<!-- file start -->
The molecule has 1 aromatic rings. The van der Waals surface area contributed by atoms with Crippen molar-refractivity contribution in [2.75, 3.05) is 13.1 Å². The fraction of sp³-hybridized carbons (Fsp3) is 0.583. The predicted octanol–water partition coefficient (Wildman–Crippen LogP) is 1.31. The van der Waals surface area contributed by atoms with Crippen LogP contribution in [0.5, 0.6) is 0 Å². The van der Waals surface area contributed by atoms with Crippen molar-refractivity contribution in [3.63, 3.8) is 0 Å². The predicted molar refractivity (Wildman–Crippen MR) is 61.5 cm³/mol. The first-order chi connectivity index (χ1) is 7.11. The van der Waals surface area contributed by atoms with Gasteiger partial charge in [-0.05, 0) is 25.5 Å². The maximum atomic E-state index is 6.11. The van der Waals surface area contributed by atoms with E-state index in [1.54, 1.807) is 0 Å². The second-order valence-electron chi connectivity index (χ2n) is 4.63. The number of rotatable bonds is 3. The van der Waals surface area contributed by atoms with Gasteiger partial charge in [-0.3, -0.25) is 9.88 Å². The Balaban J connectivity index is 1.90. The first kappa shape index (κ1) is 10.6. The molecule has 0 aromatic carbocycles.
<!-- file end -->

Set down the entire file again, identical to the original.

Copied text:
The molecule has 1 aromatic rings. The van der Waals surface area contributed by atoms with Crippen molar-refractivity contribution in [2.75, 3.05) is 13.1 Å². The fraction of sp³-hybridized carbons (Fsp3) is 0.583. The predicted octanol–water partition coefficient (Wildman–Crippen LogP) is 1.31. The van der Waals surface area contributed by atoms with Crippen LogP contribution in [0.5, 0.6) is 0 Å². The van der Waals surface area contributed by atoms with Crippen molar-refractivity contribution in [3.63, 3.8) is 0 Å². The predicted molar refractivity (Wildman–Crippen MR) is 61.5 cm³/mol. The first-order chi connectivity index (χ1) is 7.11. The van der Waals surface area contributed by atoms with Gasteiger partial charge in [-0.05, 0) is 25.5 Å². The maximum atomic E-state index is 6.11. The van der Waals surface area contributed by atoms with E-state index in [1.54, 1.807) is 0 Å². The second-order valence-electron chi connectivity index (χ2n) is 4.63. The number of rotatable bonds is 3. The van der Waals surface area contributed by atoms with Gasteiger partial charge in [-0.3, -0.25) is 9.88 Å². The Balaban J connectivity index is 1.90. The first kappa shape index (κ1) is 10.6. The molecule has 0 aromatic carbocycles.